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Chubby Checker Brings Lawsuit Against Hewlett-Packard, Palm for Trademark Infringement


Written by Adrienne Kendrick
Posted: March 26, 2013 @ 10:00 am
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Attorney Willie Gary, who has never been afraid of taking on the big boys, along with his team of legal eagles have recently filed a multi-million dollar claim on behalf of Earnest Evans, aka Chubby Checker, The Last Twist Inc., and the Ernest Evans Corporation against tech giant Hewlett-Packard and its subsidiary, Palm Inc. for trademark infringement, unfair competition and deceptive trade practices, dilution and false designation of origin.

So what exactly did HP and Palm do that has Chubby Checker “twisting” the wrong way?  Well, apparently they released and maintained a software application made for Palm products that was called “Chubby Checker.”

The App

The particular smartphone application is specifically geared toward the ladies or anyone interested in what it had to offer–it could be used to estimate the size of a man’s penis based on his shoe size.

HP claims that the application was removed during the same month that they received a cease and desist letter from Willie Gary asking them to take it down. Still, Willie Gary says that the suit is about “preserving the integrity and legacy of a man who has spent years working hard at his musical craft and has earned the position of one of the greatest musical entertainers of all time.”

The Claims

In the complaint, Willie Gary and his team claim that HP and Palm’s infringing use of the name Chubby Checker in relation to its software application is likely to cause confusion or mistake in the minds of the artist’s long-time fans and supporters, such that it would do damage to the brand and Mr. Evans’ businesses.  Additionally, if the infringement is allowed to continue, it will permit HP and Palm to benefit from profits to which they are not entitled.

Moreover, Gary claims that the sexual and obscene nature of the software app tarnishes the good name and positive associations that the general public has of the Chubby Checker name.  Specifically, the complaint notes that HP/Palm “willfully intended to trade on Plaintiff’s reputation and to cause dilution of Plaintiff’s famous name and marks by adopting and using the name and mark CHUBBY CHECKER in its app.”

The complaint also alleges unfair competition in that HP/Palm’s app entered into the stream of commerce with the designation “The Chubby Checker” attached to it; however, Chubby Checker is a mark that is uniquely related, associated and identified with Mr. Evans.  A further argument is made that the use of the app was “calculated to deceive consumers and to cause consumers to believe that the Defendant’s [HP/Palm] goods are connected with or sponsored by Plaintiffs [Earnest Evans, et al.].”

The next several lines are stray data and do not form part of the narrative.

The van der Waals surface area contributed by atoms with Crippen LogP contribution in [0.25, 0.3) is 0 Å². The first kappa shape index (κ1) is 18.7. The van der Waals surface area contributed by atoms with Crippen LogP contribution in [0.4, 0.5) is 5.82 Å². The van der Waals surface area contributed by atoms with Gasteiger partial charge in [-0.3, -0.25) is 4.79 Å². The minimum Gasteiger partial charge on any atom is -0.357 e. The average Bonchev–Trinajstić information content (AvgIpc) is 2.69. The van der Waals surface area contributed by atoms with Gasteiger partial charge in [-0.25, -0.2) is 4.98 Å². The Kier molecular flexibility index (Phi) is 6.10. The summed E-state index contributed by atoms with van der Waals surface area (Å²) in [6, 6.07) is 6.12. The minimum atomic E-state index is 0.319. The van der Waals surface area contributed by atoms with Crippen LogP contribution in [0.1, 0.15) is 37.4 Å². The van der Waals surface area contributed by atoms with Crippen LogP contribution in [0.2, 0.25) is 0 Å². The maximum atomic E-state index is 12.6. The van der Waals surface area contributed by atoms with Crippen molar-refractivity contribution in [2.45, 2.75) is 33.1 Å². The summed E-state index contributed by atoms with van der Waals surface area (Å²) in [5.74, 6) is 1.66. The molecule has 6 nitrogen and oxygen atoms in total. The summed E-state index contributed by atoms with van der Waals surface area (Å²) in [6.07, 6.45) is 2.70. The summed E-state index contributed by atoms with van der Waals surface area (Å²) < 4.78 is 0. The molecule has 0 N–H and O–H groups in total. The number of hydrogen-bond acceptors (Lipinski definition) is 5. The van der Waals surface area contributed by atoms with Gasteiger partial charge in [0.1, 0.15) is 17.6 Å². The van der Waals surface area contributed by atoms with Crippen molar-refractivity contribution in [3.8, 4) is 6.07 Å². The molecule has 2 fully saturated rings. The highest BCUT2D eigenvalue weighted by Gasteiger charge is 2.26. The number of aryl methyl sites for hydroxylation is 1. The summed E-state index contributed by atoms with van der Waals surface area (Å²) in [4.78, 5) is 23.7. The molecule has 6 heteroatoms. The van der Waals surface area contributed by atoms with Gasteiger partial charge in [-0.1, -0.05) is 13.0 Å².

Gary also brings up an “unauthorized use of name of likeness” claim in the complaint on the basis that Mr. Evan’s famous stage name of Chubby Checker, which has been developed through continuous advertisement and ongoing use over the last 50 years, has considerable and significant commercial value.  That said, the complaint alleges that HP/Palm have misappropriated and used the Chubby Checker name without the permission or consent of Mr. Evans and his companies for advertising and commercial purposes.

Additionally, it is alleged that such unauthorized use of the name has caused Chubby Checker to sustain loss or injury, to include such things like: loss of compensation that would have otherwise been due to Chubby Checker in connection with the products and services being provided under the Chubby Checker name, and the depreciation in value of the Chubby Checker name in relation to future commercial efforts.

Gary claims that HP/Palm were fully aware of what they were doing by using the Chubby Checker name without permission in relation to the app that was being offered for sale and downloaded, and that knowing misappropriation “demonstrates flagrant disregard for Chubby Checker’s interests…[and] warrants the imposition of punitive damages against the Defendants.”

Gary has asked that HP/Palm be permanently stopped from using the name Chubby Checker in any way, shape or form, or anything similar in its marketing efforts, websites, advertising or other goods and services.  Additionally, Gary wants the court to make HP/Palm immediately cease its use of the name and to destroy all related computer software, files, literature, ads, packaging materials, receptacles, hard drives, menus and any other product in their possession that bears the Chubby Checker name.

If won, this $500 million lawsuit will most certainly prove a point to the tech giants, as well as others out there who might be considering doing something similar.  That is quite a bit of money to have to pay out, particularly when the app yielded less than $100 according to those at HP.  The tech companies claim to have removed the app back in September of 2012, but clearly, the fact that it existed at all has put Chubby Checker’s legs in a knot.  Guess we’ll find out soon enough how this turns out.


About the Author

Adrienne Kendrick holds a BA in English from the University of Maryland, as well as a JD from John Marshall Law School. She also completed the MBA program (with an emphasis in Project Management) at Keller Graduate School of Management. Ms. Kendrick has been a professional legal writer and editor for almost 15 years, and she not only enjoys writing about topics related to intellectual property, but she also has an interest in the areas of Immigration law, Employment law, and Criminal law.

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